This study has found that the mean and median scores of the psychological and social effects items were high, indicating the questionnaire’s ease of use and the likelihood that a high proportion of the respondents experienced psychosocial issues due to the night shift work, although these effects varied across the participants’ demographic profile, which is consistent with studies carried out elsewhere 22, 31, 32. The study’s findings have shown that almost 88% of the nurses engaged in night shift work had felt a psychological impact due to night shift work. Female nurses were almost twice as likely to experience the psychological effects of night shift work compared to male nurses, which might be due to additional responsibilities in their homes that prevent them from having adequate sleep or rest during the day. The reason why Saudi and Filipino nurses had a higher risk of experiencing the psychological impacts of night shift work is not clear and calls for further investigation. In addition, this study found that nurses involved in rotating or fixed night shift work were at least twice as likely to have a psychological impact due to night shift work. Moreover, having a dislike for night shift work and having over 20 weeks of night shift work in the preceding year were other risk factors that should be considered during the preparation of duty schedules for nurses in SA.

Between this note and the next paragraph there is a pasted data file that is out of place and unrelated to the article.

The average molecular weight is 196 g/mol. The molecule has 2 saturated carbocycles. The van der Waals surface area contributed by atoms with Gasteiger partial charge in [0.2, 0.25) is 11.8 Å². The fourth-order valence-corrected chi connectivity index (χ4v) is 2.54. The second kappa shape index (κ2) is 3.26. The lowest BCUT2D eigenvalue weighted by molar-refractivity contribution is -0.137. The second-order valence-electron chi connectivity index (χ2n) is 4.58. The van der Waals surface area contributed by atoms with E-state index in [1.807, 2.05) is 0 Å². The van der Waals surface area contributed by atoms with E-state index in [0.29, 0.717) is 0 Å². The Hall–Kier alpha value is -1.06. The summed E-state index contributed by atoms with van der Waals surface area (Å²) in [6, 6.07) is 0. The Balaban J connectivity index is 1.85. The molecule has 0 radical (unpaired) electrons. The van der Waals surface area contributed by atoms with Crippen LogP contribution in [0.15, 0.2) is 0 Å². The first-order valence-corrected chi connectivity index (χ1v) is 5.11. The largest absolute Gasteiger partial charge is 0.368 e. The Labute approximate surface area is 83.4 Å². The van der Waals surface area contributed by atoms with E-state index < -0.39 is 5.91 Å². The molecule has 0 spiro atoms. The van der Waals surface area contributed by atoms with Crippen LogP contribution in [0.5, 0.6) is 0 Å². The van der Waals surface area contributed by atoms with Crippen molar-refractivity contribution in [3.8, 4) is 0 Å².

In addition, this study has found that almost 91% of the participants experienced a social impact due to night shift work. This indicates that there is a need for strategies to address the psychosocial impact of night shift work in the setting, probably through the creation of incentives, the introduction of support groups and support from the nurses’ family members. Furthermore, being involved in rotating night shift work, dislike for night shift work and having had over 20 weeks of night shift work in the preceding year were factors that independently predicted the occurrence of social impacts due to night shift work among the nurses. The reasons for the high social impact of night shift work among the nurses are most likely intertwined with cultural and religious beliefs. A survey by Nasrabadi et al. in Iran reported that most of the respondents stated that working night shifts was associated with a negative socio-cultural image of themselves, as well as their family members and the general public 26. Thus, these socio-cultural factors need to be explored further and should be considered during the preparation of work schedules for nurses working in the public sector in SA.